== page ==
The weekend marked the 10th anniversary of our writing retreat. Wow, ten years. Ten years ago, Rachel Grant, Rebecca Clark, Courtney Milan, Darcy Burke and I were Golden Heart finalists and staged our first retreat. (We invited Elisabeth Naughton to join us several years ago and Kris Kennedy couldn’t come this year.) We’re all multi-published authors now, but we’re also friends. We’ve seen each other’s children grow up, celebrated successes and consoled losses.

The primary focus of the weekend is writing. Usually silence reigns except for the clicking of Elisabeth’s keys, but there are lighter moments too. We reviewed the 432 pictures from Darcy’s photo shoot and picked favorites for book cover potential. Of course, we had to stage our own “shoot.” 

This is our “thoughtful” pose. 

Yeah, not.

One of the most helpful things for me was the business discussion. We talked about goals for the upcoming year and mouths gaped as Darcy described her publication schedule. “I treat it like a job, because that’s what it is,” she explained. In order to meet her schedule, she sets—and meets—daily word counts.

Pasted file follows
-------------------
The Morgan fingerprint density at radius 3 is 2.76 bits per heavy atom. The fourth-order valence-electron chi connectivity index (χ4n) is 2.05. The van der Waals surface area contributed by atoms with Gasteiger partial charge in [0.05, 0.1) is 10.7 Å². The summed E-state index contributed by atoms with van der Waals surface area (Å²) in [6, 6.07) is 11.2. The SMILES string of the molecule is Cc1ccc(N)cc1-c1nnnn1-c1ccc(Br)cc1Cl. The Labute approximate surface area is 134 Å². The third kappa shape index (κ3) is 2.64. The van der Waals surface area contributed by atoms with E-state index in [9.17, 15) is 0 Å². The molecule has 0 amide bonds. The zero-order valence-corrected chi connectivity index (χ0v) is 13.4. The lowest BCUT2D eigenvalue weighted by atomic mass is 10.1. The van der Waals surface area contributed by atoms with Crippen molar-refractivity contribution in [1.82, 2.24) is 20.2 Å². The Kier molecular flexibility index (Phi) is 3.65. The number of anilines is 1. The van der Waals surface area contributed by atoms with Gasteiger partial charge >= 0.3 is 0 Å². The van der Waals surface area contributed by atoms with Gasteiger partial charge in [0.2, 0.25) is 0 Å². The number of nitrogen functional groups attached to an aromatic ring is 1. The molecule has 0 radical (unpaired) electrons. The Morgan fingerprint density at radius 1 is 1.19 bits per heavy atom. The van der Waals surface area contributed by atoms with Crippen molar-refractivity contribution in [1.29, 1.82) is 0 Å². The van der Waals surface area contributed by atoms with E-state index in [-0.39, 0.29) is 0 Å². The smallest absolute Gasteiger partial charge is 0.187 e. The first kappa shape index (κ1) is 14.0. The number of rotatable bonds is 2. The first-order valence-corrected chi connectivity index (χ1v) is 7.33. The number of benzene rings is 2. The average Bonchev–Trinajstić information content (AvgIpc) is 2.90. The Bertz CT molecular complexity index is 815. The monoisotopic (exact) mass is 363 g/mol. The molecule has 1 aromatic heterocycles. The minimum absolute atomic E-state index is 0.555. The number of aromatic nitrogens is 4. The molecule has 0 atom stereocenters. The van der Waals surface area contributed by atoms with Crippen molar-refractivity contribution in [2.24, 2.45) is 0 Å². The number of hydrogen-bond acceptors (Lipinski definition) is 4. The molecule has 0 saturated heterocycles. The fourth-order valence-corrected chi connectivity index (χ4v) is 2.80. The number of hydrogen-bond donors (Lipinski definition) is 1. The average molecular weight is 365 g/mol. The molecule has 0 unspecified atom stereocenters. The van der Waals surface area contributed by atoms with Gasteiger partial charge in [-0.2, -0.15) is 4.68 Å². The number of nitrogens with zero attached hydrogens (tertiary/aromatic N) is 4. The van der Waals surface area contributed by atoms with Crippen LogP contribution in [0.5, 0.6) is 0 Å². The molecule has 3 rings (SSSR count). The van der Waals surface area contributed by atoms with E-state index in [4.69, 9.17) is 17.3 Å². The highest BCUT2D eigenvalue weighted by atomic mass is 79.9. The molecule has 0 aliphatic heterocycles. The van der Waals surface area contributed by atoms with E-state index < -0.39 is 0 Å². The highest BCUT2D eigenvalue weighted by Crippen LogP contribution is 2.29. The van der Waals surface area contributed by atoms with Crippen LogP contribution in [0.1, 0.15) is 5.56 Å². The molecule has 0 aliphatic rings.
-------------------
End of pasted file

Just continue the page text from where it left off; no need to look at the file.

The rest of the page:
Her comment echoed Steven King. I listened to On Writing during the drive to Portland. (We change the location every year, but the house is always in the Pacific Northwest.) King said he goes to his writing space every morning and doesn’t come out until he has at least 1500 words on the page. Some days he’s done by noon. Others, he’s there until dinner time.

That’s my takeaway from this year’s retreat. Consistency. Discipline. Sure, I wrote nearly 15,000 words this weekend. Some of them will turn out to be lousy, but the first draft of my latest novel is nearly complete and editing will deal with the clunky sections. But every day since I’ve been home, instead of checking email, social media, and the news when I get up, I write. I’m roughly two scenes away from reaching “The End.”

And then the editing will begin…and the plotting of the next book.

Thanks Darcy. And Steven.   

An award-winning author of financial mysteries, Cathy Perkins writes twisting dark suspense and light amateur sleuth stories.  When not writing, she battles with the beavers over the pond height or heads out on another travel adventure. She lives in Washington with her husband, children, several dogs and the resident deer herd. 

She's hard at work on the next book in the Holly Price series, 
In It For The Money.